The uncle of an executed murderess relates four stories of his hometown, Oldfield, to a reporter: an elderly man pursues a romance with a younger woman, even to the grave and beyond...a wounded man on the run from creditors is rescued by a backwoods hermit with the secret to eternal life...a glass-eating carny pays the ultimate price for looking for love on the outside...and Civil War soldiers are held captive by a household of orphans with strange intentions for them. Written by
Brian J. Wright <firstname.lastname@example.org>
Jeff Burr was a young, new filmmaker when he boldly approached Vincent Price and asked him to star in his film. Price was so impressed with Burr's confidence that he readily agreed to take the role. His scenes for the framing story were the last to be filmed. See more »
When Stanley pours the champagne for himself and Grace at the funeral home, he is seen draining his glass. The next shot of the glass shows it filled again, and he never refilled it. See more »
One thing I've learned, my dear, is that one is never too old for nightmares.
See more »
Near the end of the credits, we are told "WHEN IN TENNESSEE VISIT OLDFIELD". Oldfield is not a real town. See more »
Four Morbid Tales, Presented by the Ultimate Master of the Macabre
The magnificent Vincent Price can be seen in several great Horror omnibuses from the 60s ("Tales of Terror", "Twice Told Tales"), and while the Horror-deity's screen-time is sadly limited in "The Offspring", this 80s feature is yet another highly recommendable omnibus starring Price. The popularity of Horror omnibuses/anthologies (more or less) began with the British 1945 classic "Dead of Night" and had its heyday in the 60s with films such as the aforementioned Vincent Price classics or the great Mario Bava's masterpiece "I Tre Volti Della Paura" ("Black Sabbath"/"The Three Faces of Fear", 1963, my choice for the greatest Horror omnibus out there), and 70s. The British Company Amicus even specialized in only doing Horror omnibuses, which resulted in such wonderful flicks as "The House That Dripped Blood" (1970) or "Torture Garden" (1967). A thing most of these anthologies have in common is that the separate tales they tell usually differ in quality, with one or two (depending on how many tales per film are told) usually standing out from the others. This cannot really be said about "From a Whisper to a Scream" as each of the tales is quite creepy and atmospheric and about equally memorable, and the question which is the best lies in the personal taste of the viewer.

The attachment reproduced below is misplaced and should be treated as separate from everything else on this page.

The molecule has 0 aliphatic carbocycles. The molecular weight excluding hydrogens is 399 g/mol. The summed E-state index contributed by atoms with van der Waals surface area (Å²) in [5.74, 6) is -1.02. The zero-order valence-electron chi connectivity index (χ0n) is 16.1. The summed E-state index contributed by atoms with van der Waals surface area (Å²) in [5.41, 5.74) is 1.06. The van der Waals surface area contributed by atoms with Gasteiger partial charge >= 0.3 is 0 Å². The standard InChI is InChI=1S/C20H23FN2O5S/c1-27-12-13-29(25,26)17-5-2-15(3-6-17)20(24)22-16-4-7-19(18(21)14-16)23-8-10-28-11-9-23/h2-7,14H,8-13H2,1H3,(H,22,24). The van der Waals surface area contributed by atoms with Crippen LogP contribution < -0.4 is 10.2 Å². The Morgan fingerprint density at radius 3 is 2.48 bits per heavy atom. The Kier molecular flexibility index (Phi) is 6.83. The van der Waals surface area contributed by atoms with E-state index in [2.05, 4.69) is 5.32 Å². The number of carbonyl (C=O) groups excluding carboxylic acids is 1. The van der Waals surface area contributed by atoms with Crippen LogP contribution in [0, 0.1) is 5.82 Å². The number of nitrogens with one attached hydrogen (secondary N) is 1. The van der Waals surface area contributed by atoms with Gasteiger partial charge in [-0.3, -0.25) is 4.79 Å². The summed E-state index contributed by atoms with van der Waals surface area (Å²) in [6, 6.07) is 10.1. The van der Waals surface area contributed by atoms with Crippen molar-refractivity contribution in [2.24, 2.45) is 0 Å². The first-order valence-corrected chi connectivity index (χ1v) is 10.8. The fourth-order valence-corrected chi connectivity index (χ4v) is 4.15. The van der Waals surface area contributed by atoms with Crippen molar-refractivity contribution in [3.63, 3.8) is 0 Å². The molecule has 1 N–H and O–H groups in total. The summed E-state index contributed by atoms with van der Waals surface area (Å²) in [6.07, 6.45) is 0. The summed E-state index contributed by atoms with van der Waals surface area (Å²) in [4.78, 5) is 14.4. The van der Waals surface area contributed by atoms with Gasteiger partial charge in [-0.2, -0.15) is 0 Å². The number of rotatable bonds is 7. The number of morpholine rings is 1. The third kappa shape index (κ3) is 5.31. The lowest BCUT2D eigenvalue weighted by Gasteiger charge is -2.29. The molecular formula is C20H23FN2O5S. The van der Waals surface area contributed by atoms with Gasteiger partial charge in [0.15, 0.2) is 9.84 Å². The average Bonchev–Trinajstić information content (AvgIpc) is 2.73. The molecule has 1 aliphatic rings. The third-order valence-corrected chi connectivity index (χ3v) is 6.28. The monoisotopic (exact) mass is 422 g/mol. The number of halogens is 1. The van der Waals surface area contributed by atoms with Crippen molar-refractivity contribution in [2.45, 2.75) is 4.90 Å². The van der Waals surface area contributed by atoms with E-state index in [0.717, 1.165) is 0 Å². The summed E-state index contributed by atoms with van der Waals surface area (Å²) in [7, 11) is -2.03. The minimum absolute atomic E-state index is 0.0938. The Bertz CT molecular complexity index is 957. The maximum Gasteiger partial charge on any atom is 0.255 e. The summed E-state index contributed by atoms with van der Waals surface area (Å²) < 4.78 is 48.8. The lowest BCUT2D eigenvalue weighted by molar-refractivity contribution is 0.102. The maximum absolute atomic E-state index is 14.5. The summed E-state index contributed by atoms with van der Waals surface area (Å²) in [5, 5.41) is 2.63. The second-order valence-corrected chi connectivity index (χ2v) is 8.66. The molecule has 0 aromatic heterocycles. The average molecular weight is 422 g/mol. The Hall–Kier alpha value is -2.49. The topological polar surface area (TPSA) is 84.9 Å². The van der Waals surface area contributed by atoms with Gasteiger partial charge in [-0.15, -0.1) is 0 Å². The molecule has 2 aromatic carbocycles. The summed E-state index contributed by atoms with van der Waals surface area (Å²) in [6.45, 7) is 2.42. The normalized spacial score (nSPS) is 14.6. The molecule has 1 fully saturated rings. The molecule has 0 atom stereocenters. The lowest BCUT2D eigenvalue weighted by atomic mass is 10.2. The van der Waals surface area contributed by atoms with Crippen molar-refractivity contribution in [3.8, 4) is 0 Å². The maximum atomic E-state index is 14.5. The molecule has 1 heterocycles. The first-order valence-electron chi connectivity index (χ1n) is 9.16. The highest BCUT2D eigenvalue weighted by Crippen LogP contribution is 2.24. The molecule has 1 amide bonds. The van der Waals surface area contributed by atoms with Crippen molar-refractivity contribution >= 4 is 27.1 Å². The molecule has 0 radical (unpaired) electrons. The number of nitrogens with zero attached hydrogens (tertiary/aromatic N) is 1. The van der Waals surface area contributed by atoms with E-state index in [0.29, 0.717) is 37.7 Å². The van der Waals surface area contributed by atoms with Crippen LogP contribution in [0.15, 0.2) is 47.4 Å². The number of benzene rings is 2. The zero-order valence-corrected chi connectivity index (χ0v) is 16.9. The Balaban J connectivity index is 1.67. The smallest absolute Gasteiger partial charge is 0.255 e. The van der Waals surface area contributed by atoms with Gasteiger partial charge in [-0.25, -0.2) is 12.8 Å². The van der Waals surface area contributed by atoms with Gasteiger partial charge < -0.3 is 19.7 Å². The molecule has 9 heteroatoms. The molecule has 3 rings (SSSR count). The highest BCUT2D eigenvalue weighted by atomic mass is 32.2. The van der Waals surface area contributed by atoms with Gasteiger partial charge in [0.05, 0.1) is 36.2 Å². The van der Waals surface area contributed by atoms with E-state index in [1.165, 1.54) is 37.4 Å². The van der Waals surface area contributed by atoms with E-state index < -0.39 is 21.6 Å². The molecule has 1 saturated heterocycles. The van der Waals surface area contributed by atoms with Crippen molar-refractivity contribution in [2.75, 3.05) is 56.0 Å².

The film, which is entirely set in the small town of Oldfield, Tennessee, starts with the execution of a female serial killer (cult siren Martine Beswick). When reporter Beth Chandler (Susan Tyrell), who witnessed the execution, pays a visit to the convict's sinister uncle Julian White (Vincent Price), he tells her that the town of Oldfield has always been evil, which he exemplifies by telling her four macabre stories.
All four stories are macabre, morbid and delightfully creepy. The first one (starring Clu Gulager) is a weird, quite explicit and very creepy tale deals with delicate psycho-sexual topics. The second chapter, a haunting tale about a lowlife crook who stumbles upon the secret of eternal life, is more elaborate and maybe even creepier than the first one. The third tale is about a traveling circus and voodoo, and as everyone who knows anything about Horror knows, circus folks are amongst the creepiest creatures one will ever stumble upon. Rosalind Cash is fantastic as a diabolical voodoo witch. Another creepiest species present in Horror cinema have always been... creepy children, and the fourth and final tale is another proof that kids can be more terrifying than anything. Set in the final days of the Civil War, the fourth story tells the tale of a bunch of brutal and ruthless soldiers, who happen to find an equal in a town full of orphans....
My main complaint about "From a Whisper to a Scream" is the fact that icon Vincent Price, who happens to be my favorite actor of all time, has too little screen-time. He merely serves as a narrator and sadly doesn't appear in any of the stories. Otherwise, the film actually surpassed my expectations. While it isn't the best Horror anthology ever made, the tension and creepiness doesn't stop and each tale macabre and highly entertaining. The film is gory, and its sense of humor is very morbid. Apart from Price, notable cast members include former Bond-girl, cave-babe and 'Sister Hyde' Martine Beswick, as well as Lawrence Tierney.
This was only the second film by director Jeff Burr ("Texas Chainsaw Massacre III"), and for that one must say he did an amazing job. "The Offspring" is a surprisingly good and highly entertaining 80s Horror omnibus, the only disappointment being that Vincent Price has too little screen time. Highly recommended.
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